In the last month or so, my trawl through exploitation cinema has taken in blaxploitation, Nazisploitation, sexploitation, hicksploitation, gialli, rape/revenge, home invasion, cannibalism, women in prison and Japanese cheapies of the dude-that’s-fucked-up variety. The delightful wrongness of ‘The Candy Snatchers’ has offset the grubby ennui of ‘The House on Straw Hill’. The hymn to the female form that is Laura Gemser and Ely Galleani taking a shower together is something I focus my mind on with the utmost degree of concentration when the mention of the words “black” and “Emanuelle” in the same sentence threatens to conjure up, unbidden, the sight of a woman polishing some equine lighthouse. So to speak.
Now I find myself halfway through December, with a just a week and a half till the grand finale, when the winner of the caption competition (you’ve still got time to enter; just click the pic on the sidebar) gets to pick, from a shortlist of six, the final title in this year’s Winter of Discontent. I say “this year’s” because the list of titles I drew up, based on their availability online or borrowed from friends, was enough to for at least two more Winters of Discontent as well as a little something I’ve got planned for early next year. More on that later.
So there I was trying to whittle down all the possible bits of filth, depravity, violence, sexual licentiousness and profanity the master list presented me with, when I realised that I hadn’t featured any bikersploitation or nunsploitation. Consider that oversight rectified. We’ll be getting into some bad habits (sorry!) tomorrow, but tonight’s film features a bunch of boozing, brawling, bristly-bearded bad-ass bikers.
Ladies and gentlemen: ‘Northville Cemetery Massacre’.
The opening scene has an elderly couple, stranded on the side of the road after a puncture, cowering in their car as a motorcycle gang terrorize them. Then kindly change their tyre and roar off. While not entirely unexpected in its execution, it’s a reasonably cute scene, playfully subverting audience expectations. For the next twenty minutes, sod all happens. Nah, actually things do happen – stoner Chris (David Hyry) hitches a ride with the bikers on the condition that he’ll break out his stash; some white trash cops hassle them; Chris hooks up with his girlfriend Lynn (Jan Sisk); and everyone whoops it up at a biker wedding – but co-writers/co-directors William Dear and Thomas L. Dyke string everything together so arbitrarily, concentrating more on endless scenes of Harley Davidsons roaring up and down country roads than on characterisation (the biker gang was apparently played by an actual biker gang and I got the impression that Dear and Dyke were kind of hesitant to give them much in the way of direction or foist anything as complicated as a script on them). Dialogue is a minimal and a horrible C&W ballad tells the story instead.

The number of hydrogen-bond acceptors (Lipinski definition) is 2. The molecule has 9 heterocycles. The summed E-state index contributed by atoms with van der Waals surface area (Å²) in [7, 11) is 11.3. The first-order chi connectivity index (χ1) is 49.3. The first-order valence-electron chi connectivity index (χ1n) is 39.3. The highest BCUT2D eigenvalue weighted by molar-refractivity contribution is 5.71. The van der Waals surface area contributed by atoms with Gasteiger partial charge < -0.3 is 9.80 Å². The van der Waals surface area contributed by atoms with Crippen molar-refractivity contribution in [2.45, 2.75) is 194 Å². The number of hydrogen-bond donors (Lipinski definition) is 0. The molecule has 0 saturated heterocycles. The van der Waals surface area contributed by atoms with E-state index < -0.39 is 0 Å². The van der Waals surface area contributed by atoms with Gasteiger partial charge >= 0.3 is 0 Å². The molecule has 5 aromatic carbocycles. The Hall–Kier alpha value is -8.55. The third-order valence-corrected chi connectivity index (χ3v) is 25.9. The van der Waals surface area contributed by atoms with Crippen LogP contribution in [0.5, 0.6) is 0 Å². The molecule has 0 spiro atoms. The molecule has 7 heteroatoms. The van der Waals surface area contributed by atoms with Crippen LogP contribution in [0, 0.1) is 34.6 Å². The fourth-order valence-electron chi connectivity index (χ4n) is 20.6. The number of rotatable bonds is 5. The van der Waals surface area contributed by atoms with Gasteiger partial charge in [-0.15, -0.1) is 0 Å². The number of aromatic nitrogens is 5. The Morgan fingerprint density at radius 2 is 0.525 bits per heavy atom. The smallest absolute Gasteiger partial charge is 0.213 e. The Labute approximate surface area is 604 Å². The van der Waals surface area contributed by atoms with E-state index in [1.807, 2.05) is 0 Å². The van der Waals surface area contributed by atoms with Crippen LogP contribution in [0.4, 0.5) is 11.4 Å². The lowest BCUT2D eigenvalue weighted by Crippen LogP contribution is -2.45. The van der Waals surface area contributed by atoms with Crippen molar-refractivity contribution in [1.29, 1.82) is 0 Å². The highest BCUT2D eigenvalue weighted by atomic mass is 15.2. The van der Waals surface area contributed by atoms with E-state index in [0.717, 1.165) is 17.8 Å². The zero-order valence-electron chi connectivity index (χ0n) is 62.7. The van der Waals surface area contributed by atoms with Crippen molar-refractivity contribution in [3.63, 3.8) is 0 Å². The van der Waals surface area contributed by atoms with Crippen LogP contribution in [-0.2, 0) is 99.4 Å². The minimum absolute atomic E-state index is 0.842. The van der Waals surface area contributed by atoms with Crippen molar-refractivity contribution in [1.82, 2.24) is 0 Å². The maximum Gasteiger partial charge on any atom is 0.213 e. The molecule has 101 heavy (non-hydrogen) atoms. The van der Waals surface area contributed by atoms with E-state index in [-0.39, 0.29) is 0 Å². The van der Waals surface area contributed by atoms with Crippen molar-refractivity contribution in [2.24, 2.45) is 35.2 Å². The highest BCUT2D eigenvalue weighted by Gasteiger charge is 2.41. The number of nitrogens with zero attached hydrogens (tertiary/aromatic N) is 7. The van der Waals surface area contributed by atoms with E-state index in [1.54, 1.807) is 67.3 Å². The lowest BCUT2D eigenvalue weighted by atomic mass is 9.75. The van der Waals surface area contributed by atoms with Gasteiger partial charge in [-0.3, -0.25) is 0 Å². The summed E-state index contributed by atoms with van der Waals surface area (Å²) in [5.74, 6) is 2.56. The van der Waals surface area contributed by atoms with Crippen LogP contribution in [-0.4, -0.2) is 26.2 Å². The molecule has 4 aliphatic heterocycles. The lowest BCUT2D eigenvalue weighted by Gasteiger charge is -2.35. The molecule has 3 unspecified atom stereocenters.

At around the one-third mark, there’s an attempt at a story. Chris and Lynn, left behind after a make-out session in a barn when the police move the bikers on, are set on by corrupt cop Puttnam (Craig Collicott), who knocks Chris unconscious and rapes Lynn. He then bullies her into silence and leads her father to believe that the biker gang were responsible. Lynn’s influential father gives Puttnam his by-your-leave to deal with the bikers unofficially.
‘Northville Cemetery Massacre’ is a grindhouse good ole boy flick, with the bikers sanctified as an essentially peace-loving bunch who just want to ride their hogs, chug some JD, throw darts at a pictures of Richard Nixon and smoke a little weed. So what if they hang up a swastika in their clubhouse? In what seems like a feature-length exposition of the last scene of ‘Easy Rider’ – the freedom-loving bikers arbitrarily gunned down (except with the bikers here at least returning a few shots) – ‘Northville Cemetery Massacre’ wears its anti-authoritarian heart on its sleeve. And that’s fine by me. Only it doesn’t quite work. The freewheeling first third – which I’d be tempted to call experimental in its approach if I wasn’t convinced that it’s actually the product of simple ineptitude – gives way to an entirely predictable narrative which nonetheless wants to freight its no-one-here-gets-out-alive final sequence with an almost Shakespearean hint of tragedy (will Lynn tell her father the real story in time to prevent bloodshed?)
Essentially, ‘Northville Cemetery Massacre’ fancies itself as an avante garde message movie which balances exploitation with pathos and plays out to a C&W soundtrack designed to appeal to the backwoods shit-kicker market. Unfortunately, it fails on just about every level.